Nevada's first execution in nearly 16 years on hold again


LAS VEGAS (AP) — Nevada’s first execution in nearly 16 years is on hold again after the state’s lawyers told a federal judge on Monday they couldn’t possibly satisfy the legal requirements necessary to put Zane Michael Floyd to death before April.

“It would be impossible,” Randall Gilmer, chief deputy Nevada attorney general, told U.S. District Judge Richard Boulware II.

Gilmer said during the brief hearing Monday that Clark County prosecutors have not obtained a formal death warrant necessary to execute him by lethal injection before one of the drugs the state plans to use expires on Feb. 28.

Boulware scheduled a status hearing for April 5.

Floyd, 46, was convicted in 2000 of killing four people and wounding a fifth in a shotgun attack at a Las Vegas grocery store. He does not want to die.

The state’s lawyers requested Monday that Boulware go ahead and rule on evidence both sides presented late last year about whether the existing drug protocol and corrections training requirements are legal.

But the judge said he will address the next steps on those matters at the April status hearing.

“We’re not going to resolve that today,” Boulware said during the 30-minute hearing Monday. “We don’t need to figure this out today because we’ll be coming back in April.”

Prosecutors had faced a warrant deadline Sunday because state law calls for two weeks’ notice to schedule an execution.

Gilmer said that meant the Clark County District Attorney Steve Wolfson would need to seek and obtain a death warrant from a state judge before now.

Daryl Mack was the last person put to death in Nevada, in 2006, for a 1988 rape and murder in Reno. Mack asked for his lethal injection to be carried out.

Boulware has held hearings since November to collect testimony from expert witnesses for both sides about whether Nevada’s combination of drugs would cause Floyd so much pain that his lethal injection would be unconstitutionally cruel and inhumane.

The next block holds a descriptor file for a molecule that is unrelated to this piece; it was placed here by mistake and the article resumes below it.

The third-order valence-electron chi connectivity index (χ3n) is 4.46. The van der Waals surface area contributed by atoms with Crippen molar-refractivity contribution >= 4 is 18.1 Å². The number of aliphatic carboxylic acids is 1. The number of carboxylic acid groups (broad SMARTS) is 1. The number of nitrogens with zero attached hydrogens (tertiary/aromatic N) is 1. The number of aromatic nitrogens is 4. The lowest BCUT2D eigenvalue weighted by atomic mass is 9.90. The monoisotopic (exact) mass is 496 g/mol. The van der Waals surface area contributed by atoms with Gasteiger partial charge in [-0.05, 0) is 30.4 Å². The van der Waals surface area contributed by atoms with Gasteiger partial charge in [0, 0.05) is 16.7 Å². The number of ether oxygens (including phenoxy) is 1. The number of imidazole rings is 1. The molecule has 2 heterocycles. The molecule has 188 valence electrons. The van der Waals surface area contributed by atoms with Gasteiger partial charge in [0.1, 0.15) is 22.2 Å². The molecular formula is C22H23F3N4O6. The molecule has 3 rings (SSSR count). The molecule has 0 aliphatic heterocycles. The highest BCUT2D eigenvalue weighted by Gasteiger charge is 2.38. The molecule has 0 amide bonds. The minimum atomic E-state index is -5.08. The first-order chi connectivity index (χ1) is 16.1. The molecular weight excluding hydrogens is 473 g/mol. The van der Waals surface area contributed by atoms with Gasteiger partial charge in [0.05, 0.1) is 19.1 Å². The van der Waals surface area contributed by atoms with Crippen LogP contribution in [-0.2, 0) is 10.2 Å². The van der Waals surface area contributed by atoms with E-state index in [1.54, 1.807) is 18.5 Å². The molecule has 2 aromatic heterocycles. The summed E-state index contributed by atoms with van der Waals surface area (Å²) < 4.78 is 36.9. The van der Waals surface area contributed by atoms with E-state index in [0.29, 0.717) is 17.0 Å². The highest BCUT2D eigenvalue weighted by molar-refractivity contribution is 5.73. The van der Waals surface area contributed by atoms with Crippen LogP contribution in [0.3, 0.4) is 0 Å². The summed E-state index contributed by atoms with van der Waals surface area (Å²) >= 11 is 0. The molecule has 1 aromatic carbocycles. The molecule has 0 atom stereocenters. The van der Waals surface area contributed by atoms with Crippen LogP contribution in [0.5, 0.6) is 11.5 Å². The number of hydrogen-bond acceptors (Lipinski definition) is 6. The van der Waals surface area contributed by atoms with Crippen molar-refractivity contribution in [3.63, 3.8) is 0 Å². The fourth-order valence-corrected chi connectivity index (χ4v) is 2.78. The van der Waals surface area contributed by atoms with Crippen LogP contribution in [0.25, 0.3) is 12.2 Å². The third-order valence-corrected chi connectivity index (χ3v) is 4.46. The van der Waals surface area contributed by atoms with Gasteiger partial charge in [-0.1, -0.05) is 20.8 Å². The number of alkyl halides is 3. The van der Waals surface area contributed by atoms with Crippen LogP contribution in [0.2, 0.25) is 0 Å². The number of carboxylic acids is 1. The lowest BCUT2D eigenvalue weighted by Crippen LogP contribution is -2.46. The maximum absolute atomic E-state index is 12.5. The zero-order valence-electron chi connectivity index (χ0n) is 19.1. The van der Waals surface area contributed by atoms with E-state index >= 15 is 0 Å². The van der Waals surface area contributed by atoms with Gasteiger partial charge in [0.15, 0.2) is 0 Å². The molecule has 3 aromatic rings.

Nevada prison officials want to use large doses of three or four drugs including the potent synthetic opioid fentanyl, the sedative ketamine, possibly a muscle paralytic called cisatracurium, and either potassium chloride or potassium acetate to stop Floyd’s heart. The drug alfentanil might substitute for fentanyl.

The ketamine now held by Nevada prison officials expires Feb. 28, and Gilmer has said prison officials don’t think they can quickly obtain more.

Pharmaceutical companies and drug suppliers have said they don’t want their products used in an execution in Nevada.

Floyd had exhausted appeals, and his execution was scheduled last July. But it was then delayed by Boulware and a state court judge pending the result of additional court proceedings — including several petitions still pending before the Nevada Supreme Court.

Boulware said Monday the state Supreme Court must rule on those matters before any execution can occur.

One of those cases challenges whether the state judge assigned to handle Floyd’s case can continue in that role.

Prison officials also face having to recruit doctors and emergency medical technicians willing to take part in an execution, after the physicians and drug administrators they had enlisted dropped off the list amid fears they might one day be publicly identified.

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Sonner reported from Reno, Nevada

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